To order the bubbles according to their size you can choose the list option shown right next to the taxonomy level. Clicking on one bubble gives you the direct comparison of the distribution of this taxon in the different samples.

  1. The most abundant Class is Alphaproteobacteria
  2. With 18.114 reads in Sample 0 and 153.230 reads in sample 1

Another displaying option is the Sankey diagram, that is depicting the abundance of taxonomies as a flow chart. Again, you can choose the taxonomy level that you want to show in your diagram. When clicking on one bar of the diagram, this part is enlarged for better view.

The donut partition summarizes the microbial community according to non-numerical attributes. In the drop-down menu at the top right corner, you can switch between the different attributes provided in the metadata file. In our case, you can for example choose the ‘environmental medium’ to see the difference between sediment and water (It doesn’t really make a lot of sense in our very simple dataset, as this will show the same result as sorting them by sample 0 and 1, but if attributes change across different samples this might be an interesting visualization option). When clicking on one part of the donut you will also find the distribution of the taxon across the samples. On the right hand side you can additionally choose if you’d like to have dynamic y axis or prefer standard y axis to compare different donuts with each other.

The attributes column chart summarizes the microbial community according to numerical attributes. In the drop-down menu at the top right corner, you can switch between the different attributes provided in the metadata file. In our case, you can for example choose the ‘geographic location’ to (again, it doesn’t really make a lot of sense in our very simple dataset, as this will show the same result as sorting them by sample 0 and 1, but if attributes change across different samples this might be an interesting visualization option).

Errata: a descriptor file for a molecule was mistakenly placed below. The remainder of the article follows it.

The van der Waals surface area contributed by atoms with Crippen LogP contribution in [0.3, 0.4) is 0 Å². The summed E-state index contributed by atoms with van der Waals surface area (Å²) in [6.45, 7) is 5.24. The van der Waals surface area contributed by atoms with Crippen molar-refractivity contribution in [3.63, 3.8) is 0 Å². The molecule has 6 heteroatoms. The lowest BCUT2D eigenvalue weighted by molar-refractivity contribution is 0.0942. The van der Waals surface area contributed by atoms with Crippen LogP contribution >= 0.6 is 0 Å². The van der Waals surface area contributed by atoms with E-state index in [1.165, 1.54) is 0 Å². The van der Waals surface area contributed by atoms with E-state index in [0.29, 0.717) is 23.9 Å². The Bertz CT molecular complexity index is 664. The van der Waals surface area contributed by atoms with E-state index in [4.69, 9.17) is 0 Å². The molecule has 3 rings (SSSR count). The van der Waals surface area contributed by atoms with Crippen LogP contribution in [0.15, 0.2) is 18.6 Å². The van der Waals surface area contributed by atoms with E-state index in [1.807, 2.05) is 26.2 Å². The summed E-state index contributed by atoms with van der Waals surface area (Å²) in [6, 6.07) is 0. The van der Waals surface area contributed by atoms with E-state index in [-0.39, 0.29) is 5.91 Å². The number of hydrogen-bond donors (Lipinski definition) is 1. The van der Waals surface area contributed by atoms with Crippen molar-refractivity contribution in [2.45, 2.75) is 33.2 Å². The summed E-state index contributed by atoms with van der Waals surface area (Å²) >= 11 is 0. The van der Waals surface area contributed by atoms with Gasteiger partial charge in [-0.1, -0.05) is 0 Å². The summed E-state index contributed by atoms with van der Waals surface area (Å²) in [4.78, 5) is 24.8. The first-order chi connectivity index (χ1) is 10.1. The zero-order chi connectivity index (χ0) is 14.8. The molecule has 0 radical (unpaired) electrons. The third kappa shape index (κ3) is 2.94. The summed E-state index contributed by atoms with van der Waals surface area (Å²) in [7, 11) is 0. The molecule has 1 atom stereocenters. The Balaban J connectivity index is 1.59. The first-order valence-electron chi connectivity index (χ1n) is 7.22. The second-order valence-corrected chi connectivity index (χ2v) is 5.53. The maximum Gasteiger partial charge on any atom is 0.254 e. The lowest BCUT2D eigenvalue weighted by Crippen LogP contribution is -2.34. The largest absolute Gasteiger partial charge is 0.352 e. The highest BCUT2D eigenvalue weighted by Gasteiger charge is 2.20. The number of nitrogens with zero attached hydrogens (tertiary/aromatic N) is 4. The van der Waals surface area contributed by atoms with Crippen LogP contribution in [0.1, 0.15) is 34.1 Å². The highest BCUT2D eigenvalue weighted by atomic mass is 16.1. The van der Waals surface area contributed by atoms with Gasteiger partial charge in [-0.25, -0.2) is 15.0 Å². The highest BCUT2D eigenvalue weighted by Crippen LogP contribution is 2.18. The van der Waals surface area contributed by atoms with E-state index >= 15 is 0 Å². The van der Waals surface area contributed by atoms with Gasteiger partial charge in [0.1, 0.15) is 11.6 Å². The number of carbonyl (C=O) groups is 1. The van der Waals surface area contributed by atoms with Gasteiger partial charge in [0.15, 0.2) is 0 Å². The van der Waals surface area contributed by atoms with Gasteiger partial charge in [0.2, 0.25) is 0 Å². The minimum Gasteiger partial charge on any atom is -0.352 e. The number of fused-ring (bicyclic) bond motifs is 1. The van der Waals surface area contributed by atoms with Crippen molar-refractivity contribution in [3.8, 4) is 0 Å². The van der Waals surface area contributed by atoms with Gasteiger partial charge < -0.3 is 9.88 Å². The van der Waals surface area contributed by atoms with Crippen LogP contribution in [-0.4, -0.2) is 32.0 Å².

Once you are done with Phinch, you should delete it in your history so the corresponding job is killed.

Choosing the right tool

When it comes to taxonomic assignment while analyzing metagenomic data, Kraken2 is not the only tool available. Several papers do benchmarking of different tools (Meyer et al. 2022,Sczyrba et al. 2017,Ye et al. 2019).

The benchmarking papers present different methods for comparing the available tools:

  • The CAMI challenge is based on results of different labs that each used the CAMI dataset to perform their analysis on and send it back to the authors.
  • Ye et al. 2019 performed all the analysis themselves.

Additionally, the datasets used for both benchmarking approaches differ:

  • CAMI: only ~30%-40% of reads are simulated from known taxa while the rest of the reads are from novel taxa, plasmids or simulated evolved strains.
  • Ye et al. 2019 used International Metagenomics and Microbiome Standards Alliance (IMMSA) datasets, wherein the taxa are described better.

When benchmarking different classification tools, several metrics are used to compare their performance:

  1. Precision: proportion of true positive species identified in the sample divided by number of total species identified by the method.